By Claire West

The UK has submitted an application to the European Commission (EC) to extend the rural fuel rebate scheme to ten new towns, Chief Secretary to the Treasury, Danny Alexander has said.

Following a careful assessment of all the evidence, three towns in England and seven in Scotland were judged to have met strict criteria, for example exhibiting pricing characteristics similar to the islands eligible for the existing discount, which the EC have indicated will be critical in their assessment.

In line with European Union law, the UK now needs to secure approval for the expanded scheme from the EC. An application for the ten towns and the supporting evidence has been submitted to the EC. The UK is seeking up to a five pence per litre (ppl) cut in fuel duty for the areas selected.

The areas that could see fuel duty cut:

- Acharacle (Scotland - Lochaber), postcode: PH36
- Achnasheen (Scotland - Ross & Cromarty), postcode: IV22
- Appin (Scotland - Argyll and Bute) postcode: PA38
- Carrbridge (Scotland - Badenoch and Strathspey), postcode: PH23
- Dalwhinnie (Scotland - Badenoch and Strathspey), postcode: PH19
- Gairloch (Scotland - Ross & Cromarty), postcode: IV21
- Hawes (England - North Yorkshire), postcode: DL8 3
- Kirkby-in-Furness (England - Cumbria), postcode: LA17
- Lynton (England - Devon), postcode: EX35
- Strathpeffer (Scotland - Ross & Cromarty), postcode: IV14

A final decision on the areas in the scheme and the price discount is expected from the EC next year. If the extension is approved this will raise the number of people benefitting from the rural fuel scheme to nearly 120,000.

Chief Secretary to the TreasuryDanny Alexander said:

"As a Highlander, I know all too well that fuel prices tend to be highest in areas where a car is needed the most. We've already delivered a tax cut for remote islands and now want to extend that to mainland rural areas that suffer from similarly high prices to the islands.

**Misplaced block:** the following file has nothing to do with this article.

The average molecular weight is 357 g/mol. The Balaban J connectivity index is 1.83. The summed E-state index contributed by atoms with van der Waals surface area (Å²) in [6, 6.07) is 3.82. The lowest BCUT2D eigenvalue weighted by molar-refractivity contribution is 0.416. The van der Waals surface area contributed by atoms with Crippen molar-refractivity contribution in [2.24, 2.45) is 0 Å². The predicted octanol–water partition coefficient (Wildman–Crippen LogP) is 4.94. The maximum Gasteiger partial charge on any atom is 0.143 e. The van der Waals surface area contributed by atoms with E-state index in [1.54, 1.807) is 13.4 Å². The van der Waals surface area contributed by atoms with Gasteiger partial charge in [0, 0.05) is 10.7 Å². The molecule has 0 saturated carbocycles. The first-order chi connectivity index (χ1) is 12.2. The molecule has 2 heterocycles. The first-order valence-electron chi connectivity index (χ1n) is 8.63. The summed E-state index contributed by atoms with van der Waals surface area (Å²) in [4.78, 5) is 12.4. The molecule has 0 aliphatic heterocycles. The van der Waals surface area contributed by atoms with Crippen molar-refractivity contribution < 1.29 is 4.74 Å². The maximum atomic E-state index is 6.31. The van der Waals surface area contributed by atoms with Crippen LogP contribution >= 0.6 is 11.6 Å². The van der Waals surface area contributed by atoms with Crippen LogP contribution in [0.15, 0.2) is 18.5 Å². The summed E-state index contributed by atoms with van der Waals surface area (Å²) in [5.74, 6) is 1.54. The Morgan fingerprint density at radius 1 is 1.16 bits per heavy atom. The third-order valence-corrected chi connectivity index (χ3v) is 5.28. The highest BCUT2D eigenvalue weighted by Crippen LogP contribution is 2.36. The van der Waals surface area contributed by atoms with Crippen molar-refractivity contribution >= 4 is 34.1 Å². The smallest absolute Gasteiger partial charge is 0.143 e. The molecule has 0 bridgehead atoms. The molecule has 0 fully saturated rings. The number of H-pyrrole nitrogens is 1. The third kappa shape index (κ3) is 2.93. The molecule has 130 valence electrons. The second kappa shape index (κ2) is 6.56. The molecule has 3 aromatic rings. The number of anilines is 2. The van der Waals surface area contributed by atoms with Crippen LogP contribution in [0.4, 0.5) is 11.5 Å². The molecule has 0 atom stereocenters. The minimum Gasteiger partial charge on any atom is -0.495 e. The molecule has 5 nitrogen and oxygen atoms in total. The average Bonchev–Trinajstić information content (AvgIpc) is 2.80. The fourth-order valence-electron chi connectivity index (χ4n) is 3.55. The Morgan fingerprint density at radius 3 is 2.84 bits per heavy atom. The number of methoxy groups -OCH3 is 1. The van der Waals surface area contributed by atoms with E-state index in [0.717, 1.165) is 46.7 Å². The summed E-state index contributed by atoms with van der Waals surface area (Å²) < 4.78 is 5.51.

"We have put together the strongest possible evidence base to try and maximise the places that get it. As I've said before, it won't be easy to get this agreed with the Commission, but I will do everything I can to make this happen."

These new areas have been identified in accordance with a number of strict criteria which the EC have indicated will be critical to their assessment:

1. Pump Price Threshold: Pump prices have to be consistently more expensive than the lowest pump price on the islands in the existing scheme, during the months examined.
2. Cost of Transporting Fuel: Towns have to be over 100 miles by road from the nearest refinery.
3. Population Density: The population density must be no higher than any area in the current scheme. The highest population density of the islands in the current scheme is 135 people per km2.

The government launched a call for information in July 2013 and received a number of submissions to inform the evidence it has submitted.

Given the strict nature of the EC criteria, towns that have not adequately fulfilled these criteria have not been shortlisted as they are extremely unlikely to receive approval from the EC.

The current rural fuel scheme came into effect in March 2012 and allows retailers of road fuel within the Inner and Outer Hebrides, the Northern Isles, the Islands of the Clyde and the Isles of Scilly to register with HM Revenue & Customs (HMRC) to claim back five ppl relief on unleaded petrol and diesel for retail sale within the eligible areas.

Analysis produced by HMRC, also published today, shows that the scheme has successfully reduced prices on the islands relative to the UK mainland. The latest data shows that pump prices have consistently been five ppl lower relative to the mainland.